I really enjoyed this book. It's incredibly thought-provoking and beautifully written. It's the type of book you want to take your time reading, rather than race through as there is much to take in, but in the end it is well-worth all the time you give it.

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Wednesday, June 19, 2019

Review: The Favorite Daughter by Kaira Rouda


Title: The Favorite Daughter
Author: Kaira Rouda
Published: May 2019, Graydon House
Format: ARC Paperback, 368 pages
Source: Publisher via Wunderkind PR

Summary: 
From the author of the page-turning domestic suspense Best Day Ever, comes another gripping novel of psychological suspense set in an upscale Southern California community, for fans of B.A. Paris and Shari Lapena.

The perfect home. The perfect family. The perfect lie.

Jane Harris lives in a sparkling home in an oceanfront gated community in Orange County. It’s a place that seems too beautiful to be touched by sadness. But exactly one year ago, Jane’s oldest daughter, Mary, died in a tragic accident and Jane has been grief-stricken ever since. Lost in a haze of anti-depressants, she’s barely even left the house. Now that’s all about to change.

It’s time for Jane to reclaim her life and her family. Jane’s husband, David, has planned a memorial service for Mary and three days later, their youngest daughter, Betsy, graduates high school. Yet as Jane reemerges into the world, it’s clear her family has changed without her. Her husband has been working long days—and nights—at the office. Her daughter seems distant, even secretive. And her beloved Mary was always such a good girl—dutiful and loving. But does someone know more about Mary, and about her last day, than they’ve revealed?

The bonds between mothers and daughters, and husbands and wives should never be broken. But you never know how far someone will go to keep a family together…



My thoughts: I have been a fan of Kaira Rouda for quite a while now and am absolutely loving the new direction she is taking with her books. No one writes crazy characters like Kaira does!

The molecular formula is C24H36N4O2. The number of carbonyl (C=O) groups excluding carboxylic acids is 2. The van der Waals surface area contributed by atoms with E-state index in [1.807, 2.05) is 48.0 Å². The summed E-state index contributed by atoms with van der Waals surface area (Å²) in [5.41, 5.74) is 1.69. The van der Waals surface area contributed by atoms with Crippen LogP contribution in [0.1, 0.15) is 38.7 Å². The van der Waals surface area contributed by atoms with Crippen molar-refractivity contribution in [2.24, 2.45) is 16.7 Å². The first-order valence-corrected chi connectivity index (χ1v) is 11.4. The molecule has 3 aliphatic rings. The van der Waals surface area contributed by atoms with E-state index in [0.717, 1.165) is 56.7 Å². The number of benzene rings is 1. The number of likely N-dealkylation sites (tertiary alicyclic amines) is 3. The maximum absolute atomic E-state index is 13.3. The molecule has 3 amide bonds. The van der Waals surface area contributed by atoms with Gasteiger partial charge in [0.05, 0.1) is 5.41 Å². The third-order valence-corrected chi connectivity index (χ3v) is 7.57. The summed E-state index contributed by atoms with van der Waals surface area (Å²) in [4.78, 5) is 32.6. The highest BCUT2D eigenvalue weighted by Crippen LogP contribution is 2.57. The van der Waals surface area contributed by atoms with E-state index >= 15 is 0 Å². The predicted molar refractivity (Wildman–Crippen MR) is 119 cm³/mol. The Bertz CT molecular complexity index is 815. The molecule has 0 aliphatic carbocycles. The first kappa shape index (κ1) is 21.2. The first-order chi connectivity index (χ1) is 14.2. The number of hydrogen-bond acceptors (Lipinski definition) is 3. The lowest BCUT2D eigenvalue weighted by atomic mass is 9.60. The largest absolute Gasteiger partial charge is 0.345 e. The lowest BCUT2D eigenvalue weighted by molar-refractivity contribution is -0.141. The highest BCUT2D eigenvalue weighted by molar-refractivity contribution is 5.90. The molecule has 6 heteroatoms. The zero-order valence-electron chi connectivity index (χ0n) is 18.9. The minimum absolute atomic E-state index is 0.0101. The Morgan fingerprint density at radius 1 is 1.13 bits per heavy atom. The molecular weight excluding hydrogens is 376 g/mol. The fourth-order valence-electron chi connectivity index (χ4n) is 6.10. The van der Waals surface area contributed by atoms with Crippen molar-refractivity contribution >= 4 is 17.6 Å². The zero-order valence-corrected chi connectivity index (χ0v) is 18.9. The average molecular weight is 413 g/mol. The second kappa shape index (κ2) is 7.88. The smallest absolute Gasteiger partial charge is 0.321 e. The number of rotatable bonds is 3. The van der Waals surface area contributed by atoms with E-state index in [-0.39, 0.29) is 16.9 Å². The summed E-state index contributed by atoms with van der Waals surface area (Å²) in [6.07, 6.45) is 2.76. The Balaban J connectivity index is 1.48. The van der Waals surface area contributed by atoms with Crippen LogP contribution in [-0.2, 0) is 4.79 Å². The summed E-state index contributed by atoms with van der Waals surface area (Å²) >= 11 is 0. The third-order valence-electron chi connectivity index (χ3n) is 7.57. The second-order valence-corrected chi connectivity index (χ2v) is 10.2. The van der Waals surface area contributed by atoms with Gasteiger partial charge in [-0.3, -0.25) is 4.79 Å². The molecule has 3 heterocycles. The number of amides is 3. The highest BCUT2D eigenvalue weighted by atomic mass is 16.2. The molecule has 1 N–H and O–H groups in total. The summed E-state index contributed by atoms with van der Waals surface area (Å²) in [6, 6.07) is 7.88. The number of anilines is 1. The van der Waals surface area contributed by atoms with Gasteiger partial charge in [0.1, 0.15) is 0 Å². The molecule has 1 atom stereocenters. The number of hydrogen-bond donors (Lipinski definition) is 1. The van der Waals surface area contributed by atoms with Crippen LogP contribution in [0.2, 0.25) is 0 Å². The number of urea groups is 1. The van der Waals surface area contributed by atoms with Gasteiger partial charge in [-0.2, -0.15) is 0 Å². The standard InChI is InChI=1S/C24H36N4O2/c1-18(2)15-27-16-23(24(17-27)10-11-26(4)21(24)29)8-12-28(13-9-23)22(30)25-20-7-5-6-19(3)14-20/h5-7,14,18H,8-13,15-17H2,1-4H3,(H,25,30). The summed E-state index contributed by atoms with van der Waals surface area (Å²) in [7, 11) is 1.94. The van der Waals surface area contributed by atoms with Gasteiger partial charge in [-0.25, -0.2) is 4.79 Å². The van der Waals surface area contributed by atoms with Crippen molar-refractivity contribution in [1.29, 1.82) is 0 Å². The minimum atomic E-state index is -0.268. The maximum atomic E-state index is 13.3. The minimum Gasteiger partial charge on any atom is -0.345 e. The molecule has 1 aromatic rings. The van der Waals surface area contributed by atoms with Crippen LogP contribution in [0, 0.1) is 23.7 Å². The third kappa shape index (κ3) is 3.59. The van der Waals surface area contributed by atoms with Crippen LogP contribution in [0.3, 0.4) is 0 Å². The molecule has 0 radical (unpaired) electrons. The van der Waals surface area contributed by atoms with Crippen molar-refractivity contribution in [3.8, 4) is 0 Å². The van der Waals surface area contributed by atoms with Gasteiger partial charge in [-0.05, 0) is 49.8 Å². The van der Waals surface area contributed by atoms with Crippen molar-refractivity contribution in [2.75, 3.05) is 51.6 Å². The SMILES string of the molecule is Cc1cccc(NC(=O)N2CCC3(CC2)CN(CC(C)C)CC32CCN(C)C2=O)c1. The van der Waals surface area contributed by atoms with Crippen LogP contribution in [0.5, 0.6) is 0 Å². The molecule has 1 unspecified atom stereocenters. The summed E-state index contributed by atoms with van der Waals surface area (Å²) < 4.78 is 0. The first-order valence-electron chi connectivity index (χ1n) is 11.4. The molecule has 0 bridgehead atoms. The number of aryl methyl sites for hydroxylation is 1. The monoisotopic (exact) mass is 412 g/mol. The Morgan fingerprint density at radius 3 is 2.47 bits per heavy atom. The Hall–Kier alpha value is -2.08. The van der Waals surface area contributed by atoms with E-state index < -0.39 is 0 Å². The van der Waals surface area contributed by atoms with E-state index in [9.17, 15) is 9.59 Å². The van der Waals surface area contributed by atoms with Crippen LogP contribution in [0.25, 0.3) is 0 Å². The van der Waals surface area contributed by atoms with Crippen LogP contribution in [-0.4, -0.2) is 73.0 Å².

First there was Paul in her last book, Best Day Ever and now we have Jane in The Favorite Daughter. There is just something so unique that Kaira is able to give us by allowing us to get into these sociopaths that she has created as her main characters - characters that you will definitely not be forgetting anytime soon! Jane is a classic unreliable character that is also a narcissist. She's the type of character that you are going to love to hate...she will absolutely grate on your last nerve. 

I love that this entire book is told from Jane's point of view. She thinks the world is out to get her, that her family is against her and yet, she is so wonderful! It's sad and funny at the same time and absolutely bonkers how she justifies her actions. I also like that many times she is talking directly to the readers...this give the book such a personal touch, but at the same time, it also makes you question Jane - is she really crazy and delusional or is she playing us? There were a few times I actually felt a bit sorry for her. I'm telling you, this book, and Jane in particular, will get under your skin!

This is an addictive, binge-worthy read that, while not filled with a ton of action, will keep you glued to the pages as you try to figure out just what is going on. There were some twists that surprised me and some that I did figure out, but that in no way detracted from my enjoyment of this book - I was totally there for the cray-cray of Jane all the way! And I definitely did not see that ending coming for sure!

I cannot wait to see what kind of delusional character Kaira Rouda cooks up next for us...she certainly has a knack for writing these entertaining reads that I just cannot get enough of. If you haven't read these, I certainly recommend picking them up - especially if you like having a little crazy in your life -these will certainly do the trick!